When national forests go up in flames, as they are doing across Arizona right now, the U.S. government turns to local firefighters to help contain the blazes.
With roughly 700,000 acres already charred by three wildfires — the Wallow, Horseshoe II and Monument fires — local Arizona fire departments have dispatched 850 firefighters, 115 engines and five ambulances to the rural reaches of the state.
“Interagency is the middle name of fire suppression,” said Ken Frederick, spokesman for the National Fire Interagency Center, which coordinates fighting wild fires nationwide. “No agency has the standing army of firefighting resources to do the total job.”
The Arizona Forestry Division, charged with fighting fires on the 22 million acres of state land and unincorporated private land, has the help of 250 departments that are under contract to provide firefighters and equipment for the wild fires.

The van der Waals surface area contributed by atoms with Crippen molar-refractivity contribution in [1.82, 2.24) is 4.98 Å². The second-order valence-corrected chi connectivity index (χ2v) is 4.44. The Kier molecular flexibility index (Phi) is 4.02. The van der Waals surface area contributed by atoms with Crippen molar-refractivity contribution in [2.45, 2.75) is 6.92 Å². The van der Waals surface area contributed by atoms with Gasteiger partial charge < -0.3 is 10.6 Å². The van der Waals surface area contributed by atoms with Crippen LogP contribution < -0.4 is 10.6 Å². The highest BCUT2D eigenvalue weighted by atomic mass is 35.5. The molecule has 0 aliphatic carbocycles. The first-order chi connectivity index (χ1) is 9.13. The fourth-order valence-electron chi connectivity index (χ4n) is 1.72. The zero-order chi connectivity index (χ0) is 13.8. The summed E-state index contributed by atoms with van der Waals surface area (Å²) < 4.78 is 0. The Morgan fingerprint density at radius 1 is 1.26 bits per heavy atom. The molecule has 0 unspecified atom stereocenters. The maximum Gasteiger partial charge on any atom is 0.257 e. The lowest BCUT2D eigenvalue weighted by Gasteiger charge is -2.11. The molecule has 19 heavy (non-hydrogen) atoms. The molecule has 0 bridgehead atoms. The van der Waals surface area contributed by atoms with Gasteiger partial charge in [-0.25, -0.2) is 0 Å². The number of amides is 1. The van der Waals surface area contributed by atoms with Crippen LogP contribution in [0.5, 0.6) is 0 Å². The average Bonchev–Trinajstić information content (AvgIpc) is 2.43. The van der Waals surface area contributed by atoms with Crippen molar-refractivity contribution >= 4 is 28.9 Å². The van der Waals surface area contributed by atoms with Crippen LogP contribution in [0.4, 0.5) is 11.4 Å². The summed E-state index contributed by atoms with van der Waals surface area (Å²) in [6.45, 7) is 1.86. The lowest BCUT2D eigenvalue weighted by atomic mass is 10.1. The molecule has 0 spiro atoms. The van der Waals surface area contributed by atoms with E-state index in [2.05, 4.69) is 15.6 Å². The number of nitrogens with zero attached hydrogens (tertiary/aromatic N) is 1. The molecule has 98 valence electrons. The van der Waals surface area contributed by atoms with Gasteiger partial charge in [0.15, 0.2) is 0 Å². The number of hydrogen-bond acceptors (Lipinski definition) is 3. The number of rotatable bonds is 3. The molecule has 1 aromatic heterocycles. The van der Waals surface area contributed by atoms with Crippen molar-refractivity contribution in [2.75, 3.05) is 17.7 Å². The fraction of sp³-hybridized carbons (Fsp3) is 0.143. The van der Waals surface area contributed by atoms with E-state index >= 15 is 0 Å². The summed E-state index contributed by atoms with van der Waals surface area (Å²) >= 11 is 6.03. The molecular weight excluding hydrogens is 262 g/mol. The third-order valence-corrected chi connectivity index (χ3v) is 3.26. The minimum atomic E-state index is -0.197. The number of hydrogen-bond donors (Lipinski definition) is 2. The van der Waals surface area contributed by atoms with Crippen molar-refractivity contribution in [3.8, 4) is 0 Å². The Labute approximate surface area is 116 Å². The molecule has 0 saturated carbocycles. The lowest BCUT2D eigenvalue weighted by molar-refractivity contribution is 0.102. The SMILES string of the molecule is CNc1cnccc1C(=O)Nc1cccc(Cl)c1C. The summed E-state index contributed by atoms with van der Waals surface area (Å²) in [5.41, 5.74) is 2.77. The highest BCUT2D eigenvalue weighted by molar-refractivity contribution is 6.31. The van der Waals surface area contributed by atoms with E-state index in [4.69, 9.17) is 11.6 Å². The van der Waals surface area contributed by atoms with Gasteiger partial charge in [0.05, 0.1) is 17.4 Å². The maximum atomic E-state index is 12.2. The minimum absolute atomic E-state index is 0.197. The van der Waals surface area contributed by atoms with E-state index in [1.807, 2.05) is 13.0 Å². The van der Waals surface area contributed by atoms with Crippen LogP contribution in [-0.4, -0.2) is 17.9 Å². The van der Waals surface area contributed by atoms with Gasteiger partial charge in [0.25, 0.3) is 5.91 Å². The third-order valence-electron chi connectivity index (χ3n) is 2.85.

State Forester Scott Hunt said utilizing local departments is a cost-effective way of meeting its responsibilities.
“If we didn’t have these fire departments to use and we had to put our own fire stations out there and train our own people, it would be quite an expensive proposition,” he said.
When local firefighters are called into action to fight wildfires, they are funded with what amounts to short-term, no-interest loans from local coffers. If the fire occurs on federal land, reimbursement often takes longer.
Chief Jeff Piechura of Northwest Fire District, a district that covers northwest Tucson metropolitan area and Marana, said the departments pay the specially trained firefighters they send to the wildfires on their regular pay schedule.
The bill for the work passes to the state, then to the federal government, which sends payment to the state before the money finally lands back with the department.
Piechura said state reimbursements arrive almost immediately after billing, but it takes between 60 and 90 days before the federal reimbursement arrives.
“It’s kind of cumbersome, but it’s that check and balance piece,” Piechura said.
The state audits the bills so that the federal government gets them without any errors or issues.
“Once it goes to the feds, if there’s an issue with it, it sits on somebody’s desk,” Piechura said.